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"A fairly middling collection of games to celebrate Christmas of 1987."
Electron User Group


Don your beard and costume and play Anthony Houghton's brilliant Christmas game

SANTA ON THE TILES It's Christmas Eve once more and time for Santa Claus to do the rounds.

The presents are wrapped, the candles are lit and Rudolf and the rest of the reindeer are ready to go. Then disaster strikes, someone has pinched the sleigh!

There's no time to lose. The culprits must have been two evil pixies. Santa will have to do the job on foot. As he climbs nimbly on to the first rooftop he discovers the pixies have been up to even more mischief.

The place is littered with holes, moving platforms and pine trees that will make your eyes water. To cap it all, they're trying to knock him off the roof by throwing snowballs.

Can you get Santa across each of the eleven different rooftops? What will happen if you do? Only you will know as you play this excellent Christmas special.

When entering the program and checking for typing errors it is recommended that you save the game before running it and omit line 40 (which disables the ESCAPE key) until the listing is correct. These comments apply especially to owners of the Plus 3, since the program downloads itself before running and corrupts the ADFS workspace.

The data for each screen in line 420 consists of a string of eight characters, split into six parts as follows:

  • Hole type - 0 means no holes, 1 means three empty holes and 2 is three holes containing trees.
  • High snowball direction - 0 means no high snowball, L means a high snowball travelling left, R is a high snowball travelling right.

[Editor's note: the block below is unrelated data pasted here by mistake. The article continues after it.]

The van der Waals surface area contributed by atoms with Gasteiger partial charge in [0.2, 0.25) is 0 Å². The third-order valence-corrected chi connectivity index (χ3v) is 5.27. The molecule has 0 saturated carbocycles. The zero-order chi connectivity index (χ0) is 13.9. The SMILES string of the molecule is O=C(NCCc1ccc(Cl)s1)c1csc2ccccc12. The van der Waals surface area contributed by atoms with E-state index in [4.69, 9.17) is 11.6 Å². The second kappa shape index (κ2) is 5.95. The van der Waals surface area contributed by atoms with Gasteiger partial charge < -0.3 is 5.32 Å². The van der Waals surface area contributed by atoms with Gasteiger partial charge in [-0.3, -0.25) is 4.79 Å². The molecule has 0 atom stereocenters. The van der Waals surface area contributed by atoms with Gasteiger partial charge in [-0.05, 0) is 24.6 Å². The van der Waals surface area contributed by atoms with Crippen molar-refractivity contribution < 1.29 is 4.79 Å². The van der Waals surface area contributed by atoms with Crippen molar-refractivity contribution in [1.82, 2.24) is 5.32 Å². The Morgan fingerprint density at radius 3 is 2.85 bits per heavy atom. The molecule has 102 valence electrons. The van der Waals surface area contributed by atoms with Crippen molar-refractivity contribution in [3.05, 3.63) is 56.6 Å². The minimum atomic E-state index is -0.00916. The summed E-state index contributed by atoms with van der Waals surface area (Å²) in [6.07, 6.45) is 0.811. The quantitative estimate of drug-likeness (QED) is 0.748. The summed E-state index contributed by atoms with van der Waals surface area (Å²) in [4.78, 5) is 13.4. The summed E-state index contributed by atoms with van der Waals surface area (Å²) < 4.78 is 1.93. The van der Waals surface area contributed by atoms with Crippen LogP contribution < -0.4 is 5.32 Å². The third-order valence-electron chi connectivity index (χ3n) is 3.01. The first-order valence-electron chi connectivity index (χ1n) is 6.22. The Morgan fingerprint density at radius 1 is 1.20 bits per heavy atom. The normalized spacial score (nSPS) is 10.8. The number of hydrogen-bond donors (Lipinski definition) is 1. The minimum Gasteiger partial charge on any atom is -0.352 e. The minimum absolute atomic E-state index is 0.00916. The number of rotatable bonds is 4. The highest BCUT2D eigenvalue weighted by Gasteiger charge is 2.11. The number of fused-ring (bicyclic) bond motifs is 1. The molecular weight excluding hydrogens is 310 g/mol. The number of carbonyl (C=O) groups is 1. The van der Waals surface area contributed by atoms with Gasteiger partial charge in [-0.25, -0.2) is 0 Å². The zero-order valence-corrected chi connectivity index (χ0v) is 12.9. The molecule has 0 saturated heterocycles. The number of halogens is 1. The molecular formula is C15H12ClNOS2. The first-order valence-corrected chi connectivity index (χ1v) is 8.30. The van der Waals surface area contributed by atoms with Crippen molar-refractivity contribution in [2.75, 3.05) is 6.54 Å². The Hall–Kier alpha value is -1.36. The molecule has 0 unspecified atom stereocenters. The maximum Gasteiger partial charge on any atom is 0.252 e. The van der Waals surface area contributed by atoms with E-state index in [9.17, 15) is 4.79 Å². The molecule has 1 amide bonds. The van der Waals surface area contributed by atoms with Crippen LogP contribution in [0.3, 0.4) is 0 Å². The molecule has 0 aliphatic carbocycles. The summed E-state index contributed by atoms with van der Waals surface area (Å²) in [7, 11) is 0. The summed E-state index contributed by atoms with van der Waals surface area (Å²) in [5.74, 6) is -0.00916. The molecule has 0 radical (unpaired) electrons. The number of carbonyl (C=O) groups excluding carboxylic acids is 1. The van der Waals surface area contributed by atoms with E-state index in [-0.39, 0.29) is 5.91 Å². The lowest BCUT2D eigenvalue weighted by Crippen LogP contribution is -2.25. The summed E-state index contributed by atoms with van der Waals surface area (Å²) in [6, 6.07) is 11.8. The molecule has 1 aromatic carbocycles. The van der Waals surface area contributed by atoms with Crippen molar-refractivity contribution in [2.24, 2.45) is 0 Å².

• High snowball delay - a two digit number expressed in hexadecimal, from 00 to FF where 00 is the shortest delay, FF is the longest.
  • Low snowball direction - one character in the same format as the high snowball.
  • Low snowball delay - two chracters in the same format as the high snowball.
  • Platform flag - 0 indicates no moving platform while 1 is a moving platform crossing a large gap.

The length of data for each screen must always be eight characters long. The data for your own screens should be inserted into line 420. Remember there must always be enough data for eleven screens.

A further point to bear in mind when designing screens is that certain items are not compatible. For example, the holes are not compatible with the moving platform.

An error of this type in the data will not crash the program, but will not give the expected result.


Guide Santa back to his grotto in Joanne Stevens' intriguing game

SANTA'S DILEMMA It is early Christmas morning, Santa has delivered all his presents and is now making his way home. He's put his sleigh away till next year and tucked Rudolf up with a pile of sweet hay to munch in the barn.

His work is done for this year and he can now relax with his feet up in front of the blazing log fire in the living room.

Outside his grotto at the North Pole nine magic snowmen are guarding the entrance - only his gnomes are allowed in to help at his toy factory.

x,y Santa's coordinates
m%() The maze
dir% Santa's direction
maze Number of current maze
quit TRUE if you have quit
exits% Exits from the current junction
big Double-height print routine
maze Read the current maze
screen Set up the screen display
game Play the game
move Move Santa

The snowmen use their powers to create an invisible and intricate maze of one-way paths to the entrance. Only Santa knows the true direction to take to get to the front door and unauthorised visitors who don't know the devious route find their path blocked by invisible walls.